These dietary disparities are often accompanied by higher rates of obesity, Type 2 diabetes and cardiovascular disease — conditions linked to diet — among lower-income people.

This inverse relationship between social class and diet quality and health is extensively documented. However, the research does not explain why this is the case — a question that has significant implications for designing effective policies and initiatives to improve diets and prevent chronic disease.

Public health & prejudice

Public-health initiatives to promote healthy diets often focus on providing nutrition education and recipes. These approaches, however, often presume less food literacy (i.e. food knowledge and skills) among low-income people. Are unhealthy diets really the result of poor choices, limited food skills and knowledge?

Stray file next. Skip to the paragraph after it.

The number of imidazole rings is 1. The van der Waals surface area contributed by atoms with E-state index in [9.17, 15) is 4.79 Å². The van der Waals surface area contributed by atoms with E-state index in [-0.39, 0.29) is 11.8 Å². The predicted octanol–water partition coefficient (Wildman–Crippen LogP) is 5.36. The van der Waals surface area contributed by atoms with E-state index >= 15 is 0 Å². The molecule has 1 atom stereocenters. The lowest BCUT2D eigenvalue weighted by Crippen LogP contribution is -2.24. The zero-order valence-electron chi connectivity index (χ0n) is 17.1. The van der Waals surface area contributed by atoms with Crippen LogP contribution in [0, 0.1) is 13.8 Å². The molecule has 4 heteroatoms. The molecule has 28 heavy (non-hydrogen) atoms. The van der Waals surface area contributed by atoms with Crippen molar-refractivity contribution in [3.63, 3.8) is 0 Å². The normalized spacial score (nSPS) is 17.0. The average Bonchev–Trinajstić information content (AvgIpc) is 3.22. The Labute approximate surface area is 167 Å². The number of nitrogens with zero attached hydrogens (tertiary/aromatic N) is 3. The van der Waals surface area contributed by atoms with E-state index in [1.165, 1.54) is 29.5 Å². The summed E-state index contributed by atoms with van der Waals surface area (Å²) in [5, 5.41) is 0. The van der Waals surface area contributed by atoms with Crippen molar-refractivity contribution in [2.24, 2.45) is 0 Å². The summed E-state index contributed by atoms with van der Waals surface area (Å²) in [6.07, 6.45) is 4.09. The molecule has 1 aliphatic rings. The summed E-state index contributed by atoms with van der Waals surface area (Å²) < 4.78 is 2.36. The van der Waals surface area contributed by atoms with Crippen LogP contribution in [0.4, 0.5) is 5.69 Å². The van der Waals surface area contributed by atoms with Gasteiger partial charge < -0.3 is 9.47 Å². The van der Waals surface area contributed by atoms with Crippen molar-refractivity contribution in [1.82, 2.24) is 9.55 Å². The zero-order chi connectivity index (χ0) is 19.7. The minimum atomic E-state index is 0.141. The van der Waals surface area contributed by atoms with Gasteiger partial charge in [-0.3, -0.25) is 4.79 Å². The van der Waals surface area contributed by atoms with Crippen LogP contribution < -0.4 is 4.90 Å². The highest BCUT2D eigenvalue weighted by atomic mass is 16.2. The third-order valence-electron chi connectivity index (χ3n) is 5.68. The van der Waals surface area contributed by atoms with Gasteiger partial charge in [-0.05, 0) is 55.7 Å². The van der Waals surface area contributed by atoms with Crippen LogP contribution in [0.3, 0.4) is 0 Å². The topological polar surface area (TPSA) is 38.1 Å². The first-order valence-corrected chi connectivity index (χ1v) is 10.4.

Research suggests that, in fact, adults in food-insecure households are just as likely as those in food-secure households to adjust recipes to make them more healthy. They are also just as proficient in food preparation and cooking skills. There is no indication that increasing food skills or budgeting skills will reduce food insecurity.

Instead, disadvantaged groups are constrained by their economic, material and social circumstances.

Higher-quality diets are costlier

It’s well-established that food prices are an important determinant of food choice, particularly among low-income consumers. Low-income households report that they find it difficult to adopt dietary guidelines because food prices are a barrier to improving their diets.